Lack of Transparency, Especially When it's Critical - When there is a lack of transparency about how things work, how the business is doing or upcoming changes, it erodes trust and increases anxiety. In the absence of information, our brains start creating stories to make sense of things and they are rarely good. This is why it's paramount for leaders to communicate early and often, especially during times of change and uncertainty. Even if they don’t have all the answers, all they need to say they don’t know and will come back with the answer. This level of transparency and vulnerability builds trust and quells the rumor mills that will otherwise spread across the organization.

Tolerating Bad Behavior - We’ve all heard of the ‘no A$$hole rule’, but these folks are unfortunately all too common. They may show up as the rainmaker sales bro who treats everyone terribly but gets to stick around because he brings in so much revenue. It can also look like the micromanager or gaslighting bully, who has secured their spot because he/she is great at kissing up and kicking down. Research shows that even 1 bad actor like this lowers the performance of those around them by an average of 35%. The data also show this behavior becomes contagious to others in their sphere. That doesn’t even account for the costs associated with mental health, productivity loss, burnout, and attrition associated with it.

Organizations can get in front of this by proactively asking employees about their experience and sources of friction, providing channels for anonymous feedback, implementing regular 360s, auditing exit interviews, and having a culture of psychological safety, where people can provide feedback candidly and escalate things without fear of retaliation. Leaders can also share a story in Town Halls or other communications channels of bad behavior and the action taken as a result to ensure to demonstrate no tolerance for it.

Individuals experiencing this should try to have a candid conversation with the oppressor to share the impact they’re having on those around them. Sometimes they are not aware of their impact. However, if it's clear the person’s behavior is deliberate, it’s best to escalate it and start looking for another organization to join. Hence the Great Resignation.

Lack of Candor - At the other end of the spectrum we’ll see a culture of mediocrity and passive aggression because people want to be ‘nice’, and as a result, do not hold each other accountable. One way to counter this is to create a culture of real-time feedback. Because most people are not naturally comfortable or skilled at giving effective feedback, it’s critical to ensure everyone at all levels is trained, comfortable, and committed to giving and receiving ongoing real-time feedback. Kim Scott has a great model for implementing what she calls Radical Candor, which provides an easy way to show candor with care. As she says, it's key to care personally and challenge others directly. The highest-performing teams leverage this type of feedback and ensure it is in constant flow; up, down, and laterally. An easy way to scale this is the After the Action Review (AAR) model, first used by the military. At the end of every meeting, save a few minutes to address 3 questions: What went well? What didn’t go well? What will we do differently next time? Its simple and because people expect it as part of the meeting cadence, there’s no feeling emotionally hijacked or taking it personal.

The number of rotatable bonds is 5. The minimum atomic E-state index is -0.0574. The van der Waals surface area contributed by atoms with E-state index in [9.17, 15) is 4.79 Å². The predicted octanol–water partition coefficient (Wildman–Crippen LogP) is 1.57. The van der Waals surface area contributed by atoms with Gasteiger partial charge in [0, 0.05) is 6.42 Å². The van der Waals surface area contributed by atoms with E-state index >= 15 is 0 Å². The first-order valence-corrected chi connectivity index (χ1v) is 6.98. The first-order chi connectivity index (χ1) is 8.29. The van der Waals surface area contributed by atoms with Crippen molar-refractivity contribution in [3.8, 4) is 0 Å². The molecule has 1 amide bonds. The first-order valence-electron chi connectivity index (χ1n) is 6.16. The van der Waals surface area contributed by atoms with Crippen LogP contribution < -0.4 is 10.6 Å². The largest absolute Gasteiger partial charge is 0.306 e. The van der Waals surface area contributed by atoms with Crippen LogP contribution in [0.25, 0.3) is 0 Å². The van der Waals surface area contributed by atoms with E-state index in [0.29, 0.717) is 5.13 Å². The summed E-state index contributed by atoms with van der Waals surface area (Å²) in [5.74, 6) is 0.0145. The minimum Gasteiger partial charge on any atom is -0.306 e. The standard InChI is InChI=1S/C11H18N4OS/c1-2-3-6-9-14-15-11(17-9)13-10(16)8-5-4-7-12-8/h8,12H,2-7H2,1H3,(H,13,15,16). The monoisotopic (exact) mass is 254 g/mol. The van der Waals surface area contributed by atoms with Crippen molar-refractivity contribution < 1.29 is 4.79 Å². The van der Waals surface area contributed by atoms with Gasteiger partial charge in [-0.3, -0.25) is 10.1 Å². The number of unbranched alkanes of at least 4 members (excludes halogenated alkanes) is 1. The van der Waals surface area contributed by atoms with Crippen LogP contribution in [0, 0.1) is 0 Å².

Lack of Psychological Safety - in an environment where there isn’t psychological safety, we’ll see a lack of agility, speed and innovation, as well as information hoarding, silos and plenty of bureaucracy. Because there isn’t a high level of trust in this culture, people don’t feel comfortable speaking up, being creative or taking risks.

Like trust, psychological safety is an organizational lubricant. With it, high perfor

mance and engagement are fast-tracked. Without it, people can’t bring their best selves, perform at the highest levels and drive the organization forward. Psychological safety is about voice, feeling comfortable speaking up, asking questions, being candid, experimenting and taking risks without judgment, ridicule, or punishment. It's critical for innovation, accountability, belonging, and ethical behaviors. Psychological safety is a precursor to engagement and engagement drives high performance.

To address the need for psychological safety, leaders can, as Simon Sinek points out, “create an environment in which people feel co

mfortable making mistakes and being real without ridicule or reprimand. Reducing the threats felt inside the group, frees them up to focus on seizing the big opportunities and protecting the organization from the constant dangers outside”. Practical ways to create psychological safety:

  • Ensure everyone is contributing and/or being called on in meetings

  • Call out pink elephants and name the silent problems. A good way to do this is to ask people to list all the issues that are being avoided. Remind them that, as a team, they can only solve the problems that are mad

e explicit. Then instead of finding a single person who’s causing it, or should fix it, turn the issue into a collective problem to solve.

  • Celebrate the messenger. When someone steps forward with bad news or a ‘failure’, leaders should show appreciation and respect to them for taking the risk and focus on what the team can learn from it.

  • Normalize what Matt Smith calls taking a failure bow, where a person can say, “oops, I totally forgot to do X, I need to take a failure bow”

  • Send belonging cues that signal connection and the relationship will continue. This is done by finding and demonstrating links between this moment and the future or some larger, shared goal.

You may want to check out a recent interview I did with the Transform

Now podcast, where we discuss the importance of culture.

What are the most effective ways you’ve detoxed your culture? Leave your comments below.